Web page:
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December 02, 1954 - Image 3

Resource type:
Michigan Daily, 1954-12-02

Disclaimer: Computer generated plain text may have errors. Read more about this.




Groff sky, MacFarland Head
'M' Basketball, Hockey Squads


7 - 11 111 11



steady performer
Seixas, Trabert
Cop Net Match
MELBOURNE (P)-Vic Seixas
and Tony Trabert sent America's
Davis Cup stocks up another notch
yesterday when they subdued Aus-
tralia's Lew Hoad and Ken Rose-
wall in a bitterly fought, five-set
semifinal doubles match in the
Victorian Tennis Championships.
The U.S. tandem, surprise win-
ners in the challenge round dou-
bles last year, turned back the
20-year-old Aussies, 10-12, 6-2,
3-6,m6-2, 6-4.
Now they go into Friday's finals
against Wimbledon champions Rex
Hartwig and Mervyn Rose, an-
other Australian cup possibility.
The Davis Cup matches will be
at Sydney, Dec. 27-29.
I, .1

Paul Groffsky was a Michigan
sports fan long before he entered
the University.
A mutual admiration society has
been formed in recent years, how-
ever, since Michigan has become
quite a Groffsky booster.
The 6-4, 205-lb. captain of this
year's Michigan basketball squad
has virtually lived sports, dating
back to his boyhood days in Map-
lewood, N.J. "It's about half of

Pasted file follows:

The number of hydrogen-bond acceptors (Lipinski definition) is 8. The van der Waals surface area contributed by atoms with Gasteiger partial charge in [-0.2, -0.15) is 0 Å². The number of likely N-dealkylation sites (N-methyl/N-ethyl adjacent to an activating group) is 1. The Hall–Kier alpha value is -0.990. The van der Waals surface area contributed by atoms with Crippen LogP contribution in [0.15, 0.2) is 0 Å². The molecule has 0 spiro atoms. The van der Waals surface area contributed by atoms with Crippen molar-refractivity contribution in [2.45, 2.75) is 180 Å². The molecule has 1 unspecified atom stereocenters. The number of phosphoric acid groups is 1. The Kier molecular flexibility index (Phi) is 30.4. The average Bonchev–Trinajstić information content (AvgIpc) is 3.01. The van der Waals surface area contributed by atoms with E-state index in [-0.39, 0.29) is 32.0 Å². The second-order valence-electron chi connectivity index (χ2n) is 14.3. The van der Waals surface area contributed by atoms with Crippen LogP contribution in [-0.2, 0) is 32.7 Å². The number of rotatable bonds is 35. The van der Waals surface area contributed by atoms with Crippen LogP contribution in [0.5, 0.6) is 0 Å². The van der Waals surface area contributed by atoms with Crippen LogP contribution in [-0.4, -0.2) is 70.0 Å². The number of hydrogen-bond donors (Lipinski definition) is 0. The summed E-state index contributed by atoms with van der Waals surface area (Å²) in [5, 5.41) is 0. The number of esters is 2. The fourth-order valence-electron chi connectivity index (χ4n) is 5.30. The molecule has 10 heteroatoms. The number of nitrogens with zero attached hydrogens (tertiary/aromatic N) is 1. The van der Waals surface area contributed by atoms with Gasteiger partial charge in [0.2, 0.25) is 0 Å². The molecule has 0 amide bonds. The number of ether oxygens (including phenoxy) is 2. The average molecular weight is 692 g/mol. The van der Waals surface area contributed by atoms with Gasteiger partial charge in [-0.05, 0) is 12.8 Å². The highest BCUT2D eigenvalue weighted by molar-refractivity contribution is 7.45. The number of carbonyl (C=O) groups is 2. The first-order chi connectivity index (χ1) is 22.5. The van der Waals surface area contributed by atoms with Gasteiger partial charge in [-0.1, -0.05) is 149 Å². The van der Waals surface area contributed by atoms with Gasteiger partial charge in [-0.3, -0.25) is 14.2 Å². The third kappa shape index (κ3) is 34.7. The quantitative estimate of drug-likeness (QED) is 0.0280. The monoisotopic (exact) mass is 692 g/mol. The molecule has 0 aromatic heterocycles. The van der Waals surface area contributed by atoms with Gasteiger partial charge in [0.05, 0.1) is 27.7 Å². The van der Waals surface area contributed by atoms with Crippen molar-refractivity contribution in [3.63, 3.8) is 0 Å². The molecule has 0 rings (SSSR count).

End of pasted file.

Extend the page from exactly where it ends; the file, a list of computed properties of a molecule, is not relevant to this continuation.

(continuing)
my life, I guess," he admits.
This would have to include ac-
tive participation as well as ol-
lowing of athletics. In addition
to his success on the hardwoods,
Groffsky was selected recently as
all-fraternity intramural football
end for the past season, having
sparked his fraternity, Sigma Al-
pha Mu, to the first-place playoff
Competes in blsrael
Paul got a thrill in the fall of
'53 when he was selected as a
member of the United States cage
team which participated in the
Maccabeean Games, a sort of Jew-
ish Olympics, in Israel. Competing
against other Jewish entries from
various parts of the globe, the
American squad swept all of the
six games it played.
He had to wear glasses last sea-
son to correct his near-sightedness,
but no longer needs them. He was
anything but near-sighted when it
came time for him to choose a
college, however. Overlooking the
nearby eastern institutions, Groff-
sky found Michigan to his liking.
Switches to Forward
Having played center for Col-
umbia High in Maplewood, Paul
remained at the position during
MSC, OSU, Iowa
Win Cage Openersl
Three Western Conference teams.
opened-the 1954-55 basketball sea-
son with victories last night as
Michigan State dumped Mar-
quette, 91-72, OhiodStateddowned
Pittsburgh, 98-87, and Iowa crush-
ed Washington of St. Louis, 80-61.
The Spartans set a new modern-
day, one game scoring record as